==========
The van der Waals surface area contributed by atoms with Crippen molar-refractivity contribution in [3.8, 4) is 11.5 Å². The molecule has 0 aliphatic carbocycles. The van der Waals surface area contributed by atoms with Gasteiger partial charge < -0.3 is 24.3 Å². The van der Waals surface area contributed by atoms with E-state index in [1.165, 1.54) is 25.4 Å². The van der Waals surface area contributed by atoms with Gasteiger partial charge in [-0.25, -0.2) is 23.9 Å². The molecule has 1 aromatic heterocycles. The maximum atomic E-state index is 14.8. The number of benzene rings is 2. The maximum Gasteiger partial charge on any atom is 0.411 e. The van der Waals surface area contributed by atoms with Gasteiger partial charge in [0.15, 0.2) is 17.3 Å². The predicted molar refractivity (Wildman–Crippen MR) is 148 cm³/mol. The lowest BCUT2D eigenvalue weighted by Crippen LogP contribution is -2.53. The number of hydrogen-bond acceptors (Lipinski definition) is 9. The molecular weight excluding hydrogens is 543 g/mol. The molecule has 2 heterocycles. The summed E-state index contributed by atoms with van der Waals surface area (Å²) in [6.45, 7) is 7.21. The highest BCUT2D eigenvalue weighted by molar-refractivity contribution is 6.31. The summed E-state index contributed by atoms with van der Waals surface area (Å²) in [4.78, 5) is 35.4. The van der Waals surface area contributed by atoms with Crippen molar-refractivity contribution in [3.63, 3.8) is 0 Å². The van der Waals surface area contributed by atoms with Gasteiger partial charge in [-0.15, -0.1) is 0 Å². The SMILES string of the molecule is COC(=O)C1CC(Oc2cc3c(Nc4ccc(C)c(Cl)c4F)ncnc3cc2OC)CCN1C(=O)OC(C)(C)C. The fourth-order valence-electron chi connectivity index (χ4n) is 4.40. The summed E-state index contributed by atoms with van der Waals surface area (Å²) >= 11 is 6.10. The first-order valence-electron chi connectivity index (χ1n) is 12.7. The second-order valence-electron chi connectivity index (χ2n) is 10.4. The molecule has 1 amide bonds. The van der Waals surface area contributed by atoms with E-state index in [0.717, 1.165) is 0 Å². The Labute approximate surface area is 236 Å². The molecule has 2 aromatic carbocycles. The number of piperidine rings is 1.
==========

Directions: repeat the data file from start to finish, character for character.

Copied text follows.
The van der Waals surface area contributed by atoms with Crippen molar-refractivity contribution in [3.8, 4) is 11.5 Å². The molecule has 0 aliphatic carbocycles. The van der Waals surface area contributed by atoms with Gasteiger partial charge < -0.3 is 24.3 Å². The van der Waals surface area contributed by atoms with E-state index in [1.165, 1.54) is 25.4 Å². The van der Waals surface area contributed by atoms with Gasteiger partial charge in [-0.25, -0.2) is 23.9 Å². The molecule has 1 aromatic heterocycles. The maximum atomic E-state index is 14.8. The number of benzene rings is 2. The maximum Gasteiger partial charge on any atom is 0.411 e. The van der Waals surface area contributed by atoms with Gasteiger partial charge in [0.15, 0.2) is 17.3 Å². The predicted molar refractivity (Wildman–Crippen MR) is 148 cm³/mol. The lowest BCUT2D eigenvalue weighted by Crippen LogP contribution is -2.53. The number of hydrogen-bond acceptors (Lipinski definition) is 9. The molecular weight excluding hydrogens is 543 g/mol. The molecule has 2 heterocycles. The summed E-state index contributed by atoms with van der Waals surface area (Å²) in [6.45, 7) is 7.21. The highest BCUT2D eigenvalue weighted by molar-refractivity contribution is 6.31. The summed E-state index contributed by atoms with van der Waals surface area (Å²) in [4.78, 5) is 35.4. The van der Waals surface area contributed by atoms with Crippen molar-refractivity contribution in [3.63, 3.8) is 0 Å². The van der Waals surface area contributed by atoms with Gasteiger partial charge in [-0.15, -0.1) is 0 Å². The SMILES string of the molecule is COC(=O)C1CC(Oc2cc3c(Nc4ccc(C)c(Cl)c4F)ncnc3cc2OC)CCN1C(=O)OC(C)(C)C. The fourth-order valence-electron chi connectivity index (χ4n) is 4.40. The summed E-state index contributed by atoms with van der Waals surface area (Å²) >= 11 is 6.10. The first-order valence-electron chi connectivity index (χ1n) is 12.7. The second-order valence-electron chi connectivity index (χ2n) is 10.4. The molecule has 1 amide bonds. The van der Waals surface area contributed by atoms with E-state index in [0.717, 1.165) is 0 Å². The Labute approximate surface area is 236 Å². The molecule has 2 aromatic carbocycles. The number of piperidine rings is 1.